Now, my inner 10 year old. One of the things I’ve been doing lately is thinking back on the books I liked when I was that age, why I liked the book, what it felt like, what it inspired in me, if that makes sense. Of course, this means any middle grade that grew out of this would be historical, har har. For kids today, I see them at the library, at school, talk with them about books, gives me a sense of the today kid. I also watch you tube-lots of kids out there with mini movies, talks etc etc up. Of course…I sometimes feel weird doing that-like the adult with no kids hanging out in the picture book area, reading all the pbs. Anyhow, I think I’m blathering…what was the question? Do I win something now?

    1. Your bold request for an unmerited contest victory has won respect, if not an actual prize! YOUTUBE! Why haven’t I thought of that? Although I see what you mean about the weird factor – while I enjoy my high level of FARCICAL creepiness, real creepiness is another matter…

    1. Aw, see, I knew I could count on you for the good info, Molly. #mikesempire salutes you! I shall release the zombie squirrels for a celebratory feed.

  5. Subscribed! I was going to mention Anna’s post but she did above and beat me to it. I googled a bit today and only found what others have found. I have to say, I love that list of give-aways. The ones I know are winners, makes me want to know the others.

  6. I’m commenting. +1
    I retweeted +1
    I follow +1
    Uh, for my voice, I just never grew up. And I’m pretty sure you didn’t either, so you’re good. ๐Ÿ˜›

    I’ll come back if I find anything else for ya. ๐Ÿ™‚

    1. WELL DONE. And um, yeah, about me never having grown up…that HAS been suggested to me before… ๐Ÿ˜‰

  7. Hi, Mike! What a great gig–congrats! (+1)

    I write mainly YA, but I do go back to old diaries and writings and such and would do so if I were writing an MG piece, too. In fact, I looked at my old Mickey Mouse diary recently, which I kept sporadically from about age 8 – 11, and I wrote some truly horrible things about my bratty little cousins, who are now in their 20s and substantially cooler. Evidently I was quite unforgiving. Hanging out with kids of that age also helps, or failing that, eavesdropping on them at malls, movies, amusement parks, whatever. I am a big fan of eavesdropping. (+2)

    And, um, Tanita and I interviewed Derek Landy of Skulduggery Pleasant fame last fall:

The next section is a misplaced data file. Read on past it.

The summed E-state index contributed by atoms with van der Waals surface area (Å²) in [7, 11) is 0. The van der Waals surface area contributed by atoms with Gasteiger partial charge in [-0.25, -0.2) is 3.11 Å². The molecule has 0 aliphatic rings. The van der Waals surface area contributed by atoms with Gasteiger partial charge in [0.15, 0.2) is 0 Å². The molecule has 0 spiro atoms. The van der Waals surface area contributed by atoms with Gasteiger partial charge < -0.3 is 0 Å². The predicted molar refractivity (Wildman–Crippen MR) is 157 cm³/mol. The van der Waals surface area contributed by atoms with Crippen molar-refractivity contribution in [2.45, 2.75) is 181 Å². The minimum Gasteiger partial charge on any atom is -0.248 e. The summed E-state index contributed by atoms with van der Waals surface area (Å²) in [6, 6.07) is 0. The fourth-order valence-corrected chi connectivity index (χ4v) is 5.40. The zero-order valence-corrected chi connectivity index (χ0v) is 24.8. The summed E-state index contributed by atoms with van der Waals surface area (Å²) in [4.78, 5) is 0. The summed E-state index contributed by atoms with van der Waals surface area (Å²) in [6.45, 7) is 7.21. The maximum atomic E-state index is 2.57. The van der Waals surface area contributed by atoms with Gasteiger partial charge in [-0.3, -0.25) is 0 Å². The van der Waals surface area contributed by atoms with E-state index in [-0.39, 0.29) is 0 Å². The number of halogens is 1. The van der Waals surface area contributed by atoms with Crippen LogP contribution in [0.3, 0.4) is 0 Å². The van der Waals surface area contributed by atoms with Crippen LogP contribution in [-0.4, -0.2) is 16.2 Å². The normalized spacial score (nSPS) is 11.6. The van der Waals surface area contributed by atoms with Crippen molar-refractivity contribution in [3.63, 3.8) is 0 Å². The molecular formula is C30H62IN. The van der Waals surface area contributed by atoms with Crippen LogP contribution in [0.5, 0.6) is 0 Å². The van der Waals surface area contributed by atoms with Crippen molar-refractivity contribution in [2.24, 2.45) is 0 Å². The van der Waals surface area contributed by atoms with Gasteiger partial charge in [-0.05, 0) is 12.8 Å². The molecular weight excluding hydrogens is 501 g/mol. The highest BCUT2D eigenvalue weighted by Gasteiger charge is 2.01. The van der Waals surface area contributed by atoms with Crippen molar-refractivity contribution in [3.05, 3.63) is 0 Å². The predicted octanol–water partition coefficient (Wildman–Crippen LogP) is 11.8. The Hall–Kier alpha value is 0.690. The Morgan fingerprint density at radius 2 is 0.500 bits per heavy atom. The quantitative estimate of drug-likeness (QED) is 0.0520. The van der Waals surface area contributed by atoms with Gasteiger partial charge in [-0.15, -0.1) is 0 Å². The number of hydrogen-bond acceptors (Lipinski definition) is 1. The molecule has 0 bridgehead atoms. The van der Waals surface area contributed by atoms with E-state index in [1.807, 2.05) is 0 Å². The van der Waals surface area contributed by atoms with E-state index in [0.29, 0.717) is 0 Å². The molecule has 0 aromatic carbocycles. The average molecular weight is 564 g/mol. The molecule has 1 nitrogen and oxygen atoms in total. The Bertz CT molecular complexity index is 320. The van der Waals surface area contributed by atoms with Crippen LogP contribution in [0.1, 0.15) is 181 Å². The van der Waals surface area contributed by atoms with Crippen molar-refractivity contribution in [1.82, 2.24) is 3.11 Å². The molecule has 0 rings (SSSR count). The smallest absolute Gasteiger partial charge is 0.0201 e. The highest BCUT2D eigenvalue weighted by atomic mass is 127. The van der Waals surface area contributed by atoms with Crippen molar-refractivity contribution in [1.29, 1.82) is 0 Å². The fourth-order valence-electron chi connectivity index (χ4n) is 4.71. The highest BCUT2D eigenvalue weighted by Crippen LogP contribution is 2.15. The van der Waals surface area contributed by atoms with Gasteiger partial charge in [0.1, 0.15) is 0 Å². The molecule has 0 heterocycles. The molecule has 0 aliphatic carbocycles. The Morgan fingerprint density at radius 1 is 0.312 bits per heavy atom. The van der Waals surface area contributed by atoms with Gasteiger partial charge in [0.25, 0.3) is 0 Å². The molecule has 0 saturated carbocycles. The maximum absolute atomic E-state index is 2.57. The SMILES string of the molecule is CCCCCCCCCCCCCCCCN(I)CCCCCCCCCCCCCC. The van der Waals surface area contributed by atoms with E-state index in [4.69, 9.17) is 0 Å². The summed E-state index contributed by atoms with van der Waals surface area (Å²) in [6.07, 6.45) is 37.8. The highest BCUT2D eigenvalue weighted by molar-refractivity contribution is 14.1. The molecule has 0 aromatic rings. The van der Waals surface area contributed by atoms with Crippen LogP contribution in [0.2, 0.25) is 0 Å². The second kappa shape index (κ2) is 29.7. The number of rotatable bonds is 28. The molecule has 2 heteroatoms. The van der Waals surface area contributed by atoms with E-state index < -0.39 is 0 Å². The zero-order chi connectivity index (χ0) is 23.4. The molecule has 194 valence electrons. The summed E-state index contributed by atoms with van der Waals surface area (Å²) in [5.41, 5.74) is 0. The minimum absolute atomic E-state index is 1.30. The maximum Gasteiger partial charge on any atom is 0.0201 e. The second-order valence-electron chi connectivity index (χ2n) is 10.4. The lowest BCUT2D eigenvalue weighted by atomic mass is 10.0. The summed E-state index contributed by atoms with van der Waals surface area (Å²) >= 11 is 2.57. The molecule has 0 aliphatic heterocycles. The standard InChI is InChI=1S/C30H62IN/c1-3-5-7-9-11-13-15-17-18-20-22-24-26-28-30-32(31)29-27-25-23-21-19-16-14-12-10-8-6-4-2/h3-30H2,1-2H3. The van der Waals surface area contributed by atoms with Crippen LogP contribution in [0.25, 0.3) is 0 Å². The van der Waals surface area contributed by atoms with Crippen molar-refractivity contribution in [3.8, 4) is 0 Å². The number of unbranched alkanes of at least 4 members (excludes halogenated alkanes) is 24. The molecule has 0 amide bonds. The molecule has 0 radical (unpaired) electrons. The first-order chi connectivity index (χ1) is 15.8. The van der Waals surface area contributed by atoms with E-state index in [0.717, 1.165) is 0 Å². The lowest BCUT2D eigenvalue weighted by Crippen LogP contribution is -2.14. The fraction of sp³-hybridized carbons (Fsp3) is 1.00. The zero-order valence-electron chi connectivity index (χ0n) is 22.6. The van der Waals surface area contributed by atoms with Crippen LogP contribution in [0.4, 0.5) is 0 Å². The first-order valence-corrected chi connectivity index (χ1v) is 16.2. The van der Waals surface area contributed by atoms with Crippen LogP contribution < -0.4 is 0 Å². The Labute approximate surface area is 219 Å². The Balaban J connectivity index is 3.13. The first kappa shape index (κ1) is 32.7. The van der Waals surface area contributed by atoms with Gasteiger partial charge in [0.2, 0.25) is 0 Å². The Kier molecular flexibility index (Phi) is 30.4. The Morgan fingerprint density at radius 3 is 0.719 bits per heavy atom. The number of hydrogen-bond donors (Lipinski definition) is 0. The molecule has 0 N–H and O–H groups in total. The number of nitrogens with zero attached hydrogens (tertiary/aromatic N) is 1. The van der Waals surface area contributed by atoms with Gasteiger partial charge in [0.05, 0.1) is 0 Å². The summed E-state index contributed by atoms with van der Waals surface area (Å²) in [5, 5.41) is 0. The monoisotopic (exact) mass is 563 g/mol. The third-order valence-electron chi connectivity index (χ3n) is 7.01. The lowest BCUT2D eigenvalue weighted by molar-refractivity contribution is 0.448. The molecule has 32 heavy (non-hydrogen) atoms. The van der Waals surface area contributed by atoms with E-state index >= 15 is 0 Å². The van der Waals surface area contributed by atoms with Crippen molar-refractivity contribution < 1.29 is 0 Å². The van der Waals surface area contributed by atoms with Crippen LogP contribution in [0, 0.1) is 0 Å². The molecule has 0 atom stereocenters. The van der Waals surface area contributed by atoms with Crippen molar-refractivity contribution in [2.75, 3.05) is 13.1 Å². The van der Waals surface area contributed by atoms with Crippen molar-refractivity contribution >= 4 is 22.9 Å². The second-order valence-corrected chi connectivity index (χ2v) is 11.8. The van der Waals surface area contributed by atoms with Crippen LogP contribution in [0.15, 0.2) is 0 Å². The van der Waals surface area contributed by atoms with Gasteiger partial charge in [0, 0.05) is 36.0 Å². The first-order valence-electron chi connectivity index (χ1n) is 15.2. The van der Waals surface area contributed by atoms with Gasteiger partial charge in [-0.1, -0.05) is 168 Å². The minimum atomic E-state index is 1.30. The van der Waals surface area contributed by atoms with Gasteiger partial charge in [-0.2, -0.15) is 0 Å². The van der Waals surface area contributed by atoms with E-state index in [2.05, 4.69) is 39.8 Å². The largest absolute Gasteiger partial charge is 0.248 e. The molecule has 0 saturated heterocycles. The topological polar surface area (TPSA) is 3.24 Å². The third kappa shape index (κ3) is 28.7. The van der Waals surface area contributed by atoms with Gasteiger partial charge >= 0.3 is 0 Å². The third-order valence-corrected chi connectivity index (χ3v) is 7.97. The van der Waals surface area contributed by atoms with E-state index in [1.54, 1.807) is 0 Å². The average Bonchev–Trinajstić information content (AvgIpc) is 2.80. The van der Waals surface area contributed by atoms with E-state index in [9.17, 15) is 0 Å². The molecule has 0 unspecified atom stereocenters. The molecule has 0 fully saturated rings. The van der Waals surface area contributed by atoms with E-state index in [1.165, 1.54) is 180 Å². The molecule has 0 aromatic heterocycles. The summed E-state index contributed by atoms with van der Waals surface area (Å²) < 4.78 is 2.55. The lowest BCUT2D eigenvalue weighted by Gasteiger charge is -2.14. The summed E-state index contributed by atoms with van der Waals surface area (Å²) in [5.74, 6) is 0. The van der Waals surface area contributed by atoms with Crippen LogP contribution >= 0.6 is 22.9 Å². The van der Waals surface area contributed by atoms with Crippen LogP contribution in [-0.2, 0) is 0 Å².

I actually need another stack of books like I need another hole in my head, but I like being helpful. ๐Ÿ™‚ Plus I’ve got my eye on Any Which Wall.

    1. I’m trying to refine my eavesdropping skills. Seems like a delicate balance, right? Eavesdropping without appearing, you know, creepy and disturbing. The Derek Landy interview is great, thanks!

  8. Hmmm, I was going to point you to Annastan’s recent blog post, but she beat me to it, plus she’s the one who actually wrote it. ;->

    How about contacting Gary D. Schmidt? I know he’s a big time author, but he’s also a writing professor and mentions the importance of voice on his faculty bio. Maybe he’d be willing to share some course notes? Okay a long-shot and intimidating, but I recall a coyote video you left on Nan Marino’s blog, so figure maybe being inhibited around writers isn’t a problem for you. ;->

    1. Asking Gary Schmidt for course notes is a bold, bold idea. Big thinking! I gotta say, the thing with the howling at the moon video was that I was alone – well, maybe not entirely, but any questionable characters that were lurking about in the shadows kept their distance. Thankfully.

  9. In my office I have a slinky, a bubble maker, some great rocks (that are good skipping stones), books from my childhood, and a kite. Toys help me channel my inner 12-year-old. By the way, that howling-at-the-moon video still makes me smile.

    1. The toys really do make a difference, Nan. The right object can be very evocative of a particular time and place.

    1. Excellent link Paul, thanks! I used to have a cat who wouldn’t kill mice immediately, he’s scoop them up in his mouth and carry them off to some hiding spot in order to torture them…seemed a bit callous, but hey, cats…

  10. I feel like I’m working on a term paper, Mr. Bloggy Wog Jung!

    I have one cat named Condolezza Rice with a penchant for running meeting, but none for decreasing the mouse population.

    fb is feeding your Blogginess as I write and I’m channeling my MG self just as I always do when I write stories for younger readers . . . chew Juicy Fruit gum very loud, doodle, let my slinky go down the stairs.

    Off to Tweet. Sweet, huh?

    p.s. Have to dig a bit on that interview thingy. I’m not as swift as Paul G. Sheesh. There’s always a DAR in the class.

  11. Sarah and Tanita’s Derek Landry interview is awesome.

    Here are links to a few interviews I did… Thought you’d also like the last link–Miss Erin’s interview with Gary D. Schmidt.

    Robin LaFevers:

    Wendy Mass:

    Lisa Yee:

    Gary D. Schmidt: